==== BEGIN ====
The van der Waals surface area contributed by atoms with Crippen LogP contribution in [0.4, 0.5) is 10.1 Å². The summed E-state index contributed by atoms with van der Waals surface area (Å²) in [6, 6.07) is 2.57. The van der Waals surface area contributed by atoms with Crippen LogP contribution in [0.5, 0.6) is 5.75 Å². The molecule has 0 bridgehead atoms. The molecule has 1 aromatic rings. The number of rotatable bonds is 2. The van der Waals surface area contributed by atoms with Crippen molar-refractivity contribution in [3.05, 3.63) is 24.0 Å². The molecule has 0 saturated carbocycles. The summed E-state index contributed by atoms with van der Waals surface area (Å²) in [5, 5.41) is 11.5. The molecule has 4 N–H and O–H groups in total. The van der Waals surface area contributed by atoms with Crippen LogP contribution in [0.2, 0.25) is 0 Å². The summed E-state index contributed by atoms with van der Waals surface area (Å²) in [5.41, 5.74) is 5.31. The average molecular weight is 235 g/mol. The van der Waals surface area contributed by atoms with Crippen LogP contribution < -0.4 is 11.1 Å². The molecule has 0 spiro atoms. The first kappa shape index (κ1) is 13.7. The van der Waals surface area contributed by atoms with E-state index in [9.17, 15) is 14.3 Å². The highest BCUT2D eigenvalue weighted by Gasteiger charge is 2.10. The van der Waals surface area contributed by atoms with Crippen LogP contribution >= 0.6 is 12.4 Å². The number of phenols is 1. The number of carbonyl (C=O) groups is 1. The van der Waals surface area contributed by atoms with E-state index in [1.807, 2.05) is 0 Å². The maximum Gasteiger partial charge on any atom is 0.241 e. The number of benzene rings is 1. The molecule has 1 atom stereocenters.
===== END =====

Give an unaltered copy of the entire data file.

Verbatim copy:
The van der Waals surface area contributed by atoms with Crippen LogP contribution in [0.4, 0.5) is 10.1 Å². The summed E-state index contributed by atoms with van der Waals surface area (Å²) in [6, 6.07) is 2.57. The van der Waals surface area contributed by atoms with Crippen LogP contribution in [0.5, 0.6) is 5.75 Å². The molecule has 0 bridgehead atoms. The molecule has 1 aromatic rings. The number of rotatable bonds is 2. The van der Waals surface area contributed by atoms with Crippen molar-refractivity contribution in [3.05, 3.63) is 24.0 Å². The molecule has 0 saturated carbocycles. The summed E-state index contributed by atoms with van der Waals surface area (Å²) in [5, 5.41) is 11.5. The molecule has 4 N–H and O–H groups in total. The van der Waals surface area contributed by atoms with Crippen LogP contribution in [0.2, 0.25) is 0 Å². The summed E-state index contributed by atoms with van der Waals surface area (Å²) in [5.41, 5.74) is 5.31. The average molecular weight is 235 g/mol. The van der Waals surface area contributed by atoms with Crippen LogP contribution < -0.4 is 11.1 Å². The molecule has 0 spiro atoms. The first kappa shape index (κ1) is 13.7. The van der Waals surface area contributed by atoms with E-state index in [9.17, 15) is 14.3 Å². The highest BCUT2D eigenvalue weighted by Gasteiger charge is 2.10. The van der Waals surface area contributed by atoms with Crippen LogP contribution >= 0.6 is 12.4 Å². The number of phenols is 1. The number of carbonyl (C=O) groups is 1. The van der Waals surface area contributed by atoms with E-state index in [1.807, 2.05) is 0 Å². The maximum Gasteiger partial charge on any atom is 0.241 e. The number of benzene rings is 1. The molecule has 1 atom stereocenters.